Bitter cold kills 110 Afghan refugees in one night

The Associated Press, 31 January 2001

ISLAMABAD, Pakistan (AP) -- At least 110 people died in just one night because of freezing conditions in refugee camps in western Afghanistan, the United Nations said Wednesday.

The victims of Monday night's cold snap were mostly children and the elderly, said Erick de Mul, the U.N. humanitarian coordinator. They only had plastic sheets to keep them warm as temperatures plunged to minus 13 Fahrenheit.

The refugees in the Herat region began arriving last July, driven from their homes in search of food and water, their crops and livestock decimated by the worst drought in 30 years.

An emergency U.N. appeal for $3.5 million to house and clothe an estimated 80,000 Afghans seems to have been largely ignored. According to a U.N. statement issued in neighboring Afghanistan, barely $200,000 has been pledged.

The United Nations says 5,000 families are sharing 1,700 tents, with each tent meant to house just one family. Most families in Afghanistan have at least four children, many much more.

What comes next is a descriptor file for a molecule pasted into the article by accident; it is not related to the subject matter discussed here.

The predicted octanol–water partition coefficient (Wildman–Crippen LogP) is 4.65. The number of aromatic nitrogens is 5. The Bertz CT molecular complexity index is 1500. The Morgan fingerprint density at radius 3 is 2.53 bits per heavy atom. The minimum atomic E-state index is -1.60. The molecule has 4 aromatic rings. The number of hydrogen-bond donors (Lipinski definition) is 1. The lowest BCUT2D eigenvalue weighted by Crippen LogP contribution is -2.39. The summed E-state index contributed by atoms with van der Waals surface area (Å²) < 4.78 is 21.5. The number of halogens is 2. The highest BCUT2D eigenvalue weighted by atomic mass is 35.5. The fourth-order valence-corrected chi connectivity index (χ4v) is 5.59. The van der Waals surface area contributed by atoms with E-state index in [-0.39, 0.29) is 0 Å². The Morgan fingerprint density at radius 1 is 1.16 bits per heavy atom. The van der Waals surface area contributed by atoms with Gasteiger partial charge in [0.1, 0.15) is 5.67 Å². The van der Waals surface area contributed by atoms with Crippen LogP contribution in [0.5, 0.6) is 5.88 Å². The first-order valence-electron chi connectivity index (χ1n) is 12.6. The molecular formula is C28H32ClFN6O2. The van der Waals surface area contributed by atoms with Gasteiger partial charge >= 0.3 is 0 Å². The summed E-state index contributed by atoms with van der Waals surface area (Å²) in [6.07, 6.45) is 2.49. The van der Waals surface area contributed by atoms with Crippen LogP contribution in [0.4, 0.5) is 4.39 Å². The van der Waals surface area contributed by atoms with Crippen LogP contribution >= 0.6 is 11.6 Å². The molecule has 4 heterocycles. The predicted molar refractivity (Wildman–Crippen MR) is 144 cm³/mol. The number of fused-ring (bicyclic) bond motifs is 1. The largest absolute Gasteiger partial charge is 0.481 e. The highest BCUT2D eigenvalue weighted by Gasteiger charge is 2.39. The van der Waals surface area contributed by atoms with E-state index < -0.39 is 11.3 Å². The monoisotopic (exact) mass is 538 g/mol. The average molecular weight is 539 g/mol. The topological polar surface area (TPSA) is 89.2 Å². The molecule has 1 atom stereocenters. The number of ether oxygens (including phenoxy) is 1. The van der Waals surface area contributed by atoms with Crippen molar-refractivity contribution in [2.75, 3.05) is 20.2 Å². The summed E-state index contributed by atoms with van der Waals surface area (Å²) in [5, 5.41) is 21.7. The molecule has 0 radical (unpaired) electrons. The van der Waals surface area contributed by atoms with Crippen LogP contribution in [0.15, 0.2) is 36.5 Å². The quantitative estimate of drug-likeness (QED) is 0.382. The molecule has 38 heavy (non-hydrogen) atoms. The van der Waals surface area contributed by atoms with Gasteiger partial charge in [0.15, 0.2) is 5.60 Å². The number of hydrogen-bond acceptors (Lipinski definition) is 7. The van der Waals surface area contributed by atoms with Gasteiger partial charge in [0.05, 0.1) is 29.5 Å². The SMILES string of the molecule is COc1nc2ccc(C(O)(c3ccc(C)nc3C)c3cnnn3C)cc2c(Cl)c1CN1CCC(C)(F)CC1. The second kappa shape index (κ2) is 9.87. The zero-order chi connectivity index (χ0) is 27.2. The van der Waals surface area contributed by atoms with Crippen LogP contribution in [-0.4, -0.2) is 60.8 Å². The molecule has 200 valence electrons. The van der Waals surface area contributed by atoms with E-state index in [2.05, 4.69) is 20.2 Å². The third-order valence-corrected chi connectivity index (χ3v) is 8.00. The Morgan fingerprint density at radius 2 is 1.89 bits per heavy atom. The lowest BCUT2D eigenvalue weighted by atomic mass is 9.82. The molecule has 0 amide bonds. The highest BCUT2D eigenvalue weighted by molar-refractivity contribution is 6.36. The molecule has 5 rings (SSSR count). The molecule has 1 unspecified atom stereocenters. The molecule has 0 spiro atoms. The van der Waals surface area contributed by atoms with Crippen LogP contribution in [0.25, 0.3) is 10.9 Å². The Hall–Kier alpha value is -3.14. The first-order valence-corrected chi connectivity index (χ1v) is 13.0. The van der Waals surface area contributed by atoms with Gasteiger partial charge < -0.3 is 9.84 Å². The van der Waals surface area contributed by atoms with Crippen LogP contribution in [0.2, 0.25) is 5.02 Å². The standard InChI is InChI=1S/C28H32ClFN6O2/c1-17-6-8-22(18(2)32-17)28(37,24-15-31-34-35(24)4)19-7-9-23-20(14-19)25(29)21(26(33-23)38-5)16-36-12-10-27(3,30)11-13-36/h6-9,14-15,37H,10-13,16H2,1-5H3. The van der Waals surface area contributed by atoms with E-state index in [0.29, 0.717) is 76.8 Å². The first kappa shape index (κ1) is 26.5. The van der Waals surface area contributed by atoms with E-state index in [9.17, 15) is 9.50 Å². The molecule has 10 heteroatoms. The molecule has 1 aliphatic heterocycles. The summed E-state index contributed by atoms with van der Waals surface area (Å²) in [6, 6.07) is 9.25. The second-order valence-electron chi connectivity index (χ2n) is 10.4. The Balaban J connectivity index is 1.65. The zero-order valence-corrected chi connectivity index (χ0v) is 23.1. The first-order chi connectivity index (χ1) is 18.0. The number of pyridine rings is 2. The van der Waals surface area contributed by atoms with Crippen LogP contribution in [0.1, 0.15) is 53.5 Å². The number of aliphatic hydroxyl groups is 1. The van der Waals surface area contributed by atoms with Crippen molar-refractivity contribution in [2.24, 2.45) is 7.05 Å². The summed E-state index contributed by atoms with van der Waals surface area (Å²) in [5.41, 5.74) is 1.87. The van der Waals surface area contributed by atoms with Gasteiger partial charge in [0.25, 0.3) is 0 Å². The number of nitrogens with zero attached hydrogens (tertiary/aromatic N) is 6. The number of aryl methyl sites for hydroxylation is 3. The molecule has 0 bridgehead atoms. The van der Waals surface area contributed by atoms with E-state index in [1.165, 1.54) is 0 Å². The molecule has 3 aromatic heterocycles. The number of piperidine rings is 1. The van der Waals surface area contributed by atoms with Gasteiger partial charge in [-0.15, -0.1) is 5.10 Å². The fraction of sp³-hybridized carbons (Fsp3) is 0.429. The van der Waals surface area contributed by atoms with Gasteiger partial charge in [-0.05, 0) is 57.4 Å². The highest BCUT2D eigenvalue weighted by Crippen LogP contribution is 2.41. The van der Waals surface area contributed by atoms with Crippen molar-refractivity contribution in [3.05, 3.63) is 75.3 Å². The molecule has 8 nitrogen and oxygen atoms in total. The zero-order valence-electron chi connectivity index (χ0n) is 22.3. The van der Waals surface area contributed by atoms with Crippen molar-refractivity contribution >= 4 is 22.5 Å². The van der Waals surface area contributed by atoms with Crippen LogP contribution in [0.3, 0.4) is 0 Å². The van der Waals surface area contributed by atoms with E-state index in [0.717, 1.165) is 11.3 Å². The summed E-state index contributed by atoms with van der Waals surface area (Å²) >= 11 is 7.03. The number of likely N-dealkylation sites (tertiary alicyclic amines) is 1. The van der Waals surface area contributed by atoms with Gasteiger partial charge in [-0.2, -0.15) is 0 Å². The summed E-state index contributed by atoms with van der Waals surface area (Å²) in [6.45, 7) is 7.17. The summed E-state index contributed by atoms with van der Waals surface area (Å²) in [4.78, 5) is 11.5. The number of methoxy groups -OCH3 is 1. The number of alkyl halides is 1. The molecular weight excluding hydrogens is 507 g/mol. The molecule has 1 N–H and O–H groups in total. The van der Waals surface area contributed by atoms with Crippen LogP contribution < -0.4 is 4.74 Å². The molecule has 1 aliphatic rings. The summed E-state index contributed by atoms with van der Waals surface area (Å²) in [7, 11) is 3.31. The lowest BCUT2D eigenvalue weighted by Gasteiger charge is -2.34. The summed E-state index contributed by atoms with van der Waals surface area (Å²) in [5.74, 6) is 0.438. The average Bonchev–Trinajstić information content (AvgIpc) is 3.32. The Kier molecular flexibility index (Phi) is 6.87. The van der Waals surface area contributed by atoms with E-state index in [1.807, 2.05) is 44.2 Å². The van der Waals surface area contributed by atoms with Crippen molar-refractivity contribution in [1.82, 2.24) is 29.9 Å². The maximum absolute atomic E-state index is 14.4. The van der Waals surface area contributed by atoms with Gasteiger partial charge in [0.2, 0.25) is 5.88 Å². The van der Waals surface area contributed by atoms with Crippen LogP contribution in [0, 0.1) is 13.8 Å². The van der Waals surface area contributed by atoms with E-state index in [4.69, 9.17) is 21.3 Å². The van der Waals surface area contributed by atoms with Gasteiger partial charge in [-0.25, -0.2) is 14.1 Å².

The outlook remained bleak, with temperatures only edging up to minus 3 on Tuesday.

Millions of people in the war-ruined Central Asian nation have been hit by drought as well as a protracted civil war. The drought has virtually wiped out most crops in the south, west and central regions of the country and devastated 75 percent of the livestock.

In the last five months, 155,000 Afghans have fled their homeland for Pakistan, where they are living in squalor in refugee camps in the northwestern region. The United Nations says it is struggling to find the resources to house and clothe them, while Pakistan, itself a poor country, is barely able to feed its own population of 140 million.

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